Assistant Professor
Weiss Hall 873
1701 North 13th Street
Philadelphia, Pennsylvania 19122


Stress, Sex differences, Neuroscience, Anxiety, Arousal, Depression


Women are twice as likely as men to suffer from stress-related psychiatric disorders, such as depression and post-traumatic stress disorder. As principle investigator of the Neuroendocrinology and Behavior Laboratory, Dr. Debra Bangasser uses techniques from biopsychology, neuroendocrinology, and cellular and molecular biology to investigate whether there are neurobiological factors that contribute to this disparity between men and women. Specifically, her research program explores sex differences in stress response systems that predispose females to stress and stress-related psychiatric disease. Dr. Bangasser has authored numerous publications in top journals including Nature Neuroscience and Molecular Psychiatry. She is a member of the American Psychological Association, International Behavioral Neuroscience Society, Organization for the Study of Sex Diffe rences, Society for Behavioral Neuroendocrinology, and Society for Neuroscience. Her research is currently funded by the National Institute of Mental Health.

Selected Publications

Bangasser, D.A. (2013). Sex differences in stress-related receptors: “Micro” differences with “macro”
implications for mood and anxiety disorders, Biology of Sex Differences, 4, 2-15. BioMed Central designation “Highly Accessed.”

Bangasser, D.A., Reyes, B., Piel, D., Rarach, V., Zhang, X., Van Bockstaele, E.J., Beck, S.G., & Valentino, R.J. (2013). Increased vulnerability of the brain norepinephrine system of females to corticotropin-releasing factor overexpression, Molecular Psychiatry, 18,166-73. Image from the paper was the February 2013 Journal Cover.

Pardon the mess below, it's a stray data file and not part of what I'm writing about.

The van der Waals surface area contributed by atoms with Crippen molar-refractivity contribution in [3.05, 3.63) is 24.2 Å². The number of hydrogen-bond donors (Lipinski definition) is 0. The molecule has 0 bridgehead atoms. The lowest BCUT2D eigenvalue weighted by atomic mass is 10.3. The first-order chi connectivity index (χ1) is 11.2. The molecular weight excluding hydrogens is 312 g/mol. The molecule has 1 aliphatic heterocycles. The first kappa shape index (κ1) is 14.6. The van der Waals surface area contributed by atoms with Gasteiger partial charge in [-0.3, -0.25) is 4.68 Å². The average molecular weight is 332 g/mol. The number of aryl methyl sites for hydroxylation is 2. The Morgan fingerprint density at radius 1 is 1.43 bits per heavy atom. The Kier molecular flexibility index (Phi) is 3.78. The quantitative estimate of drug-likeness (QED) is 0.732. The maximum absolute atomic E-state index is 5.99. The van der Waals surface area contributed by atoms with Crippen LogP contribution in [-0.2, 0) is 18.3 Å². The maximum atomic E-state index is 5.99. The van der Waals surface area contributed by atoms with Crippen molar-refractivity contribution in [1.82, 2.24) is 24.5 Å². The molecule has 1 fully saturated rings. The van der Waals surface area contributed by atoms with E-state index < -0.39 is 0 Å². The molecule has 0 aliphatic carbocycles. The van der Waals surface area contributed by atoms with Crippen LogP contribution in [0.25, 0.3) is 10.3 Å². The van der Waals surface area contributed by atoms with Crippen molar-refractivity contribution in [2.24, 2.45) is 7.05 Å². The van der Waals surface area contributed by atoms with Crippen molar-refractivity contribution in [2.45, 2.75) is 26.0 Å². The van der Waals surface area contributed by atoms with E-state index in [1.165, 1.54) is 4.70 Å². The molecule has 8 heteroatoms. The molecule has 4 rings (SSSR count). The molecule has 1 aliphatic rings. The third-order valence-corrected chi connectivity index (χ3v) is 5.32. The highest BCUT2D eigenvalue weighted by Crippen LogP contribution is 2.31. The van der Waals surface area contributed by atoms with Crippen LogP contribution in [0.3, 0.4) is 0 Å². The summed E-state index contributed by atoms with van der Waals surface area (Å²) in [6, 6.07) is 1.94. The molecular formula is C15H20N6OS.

Bangasser, D.A., Curtis, A., Reyes, B., Bethea, T.T., Parastatidis, I., Ischiropoulos, H., Van Bockstaele, E.J., & Valentino, R.J. (2010) Sex differences in corticotropin-releasing factor receptor signaling and trafficking: potential role in female vulnerability to stress-related psychopathology, Molecular Psychiatry, 15, 877, 896-904. Featured in Nature, 465, 988 Research Highlights section and Faculty of 1000 Biology

Bangasser, D.A., & Shors, T.J. (2008). The bed nucleus of the stria terminalis modulates learning after stress in masculinized but not cycling females, Journal of Neuroscience, 28, 6383–6387. Faculty of 1000 Biology.

Bangasser, D.A., & Shors T.J. (2007). The hippocampus is necessary for enhancements and impairments of learning following stressful experience, Nature Neuroscience, 10, 1401–1403.

Courses Taught

  • Neurobiology of Disease
  • Functional Neuroanatomy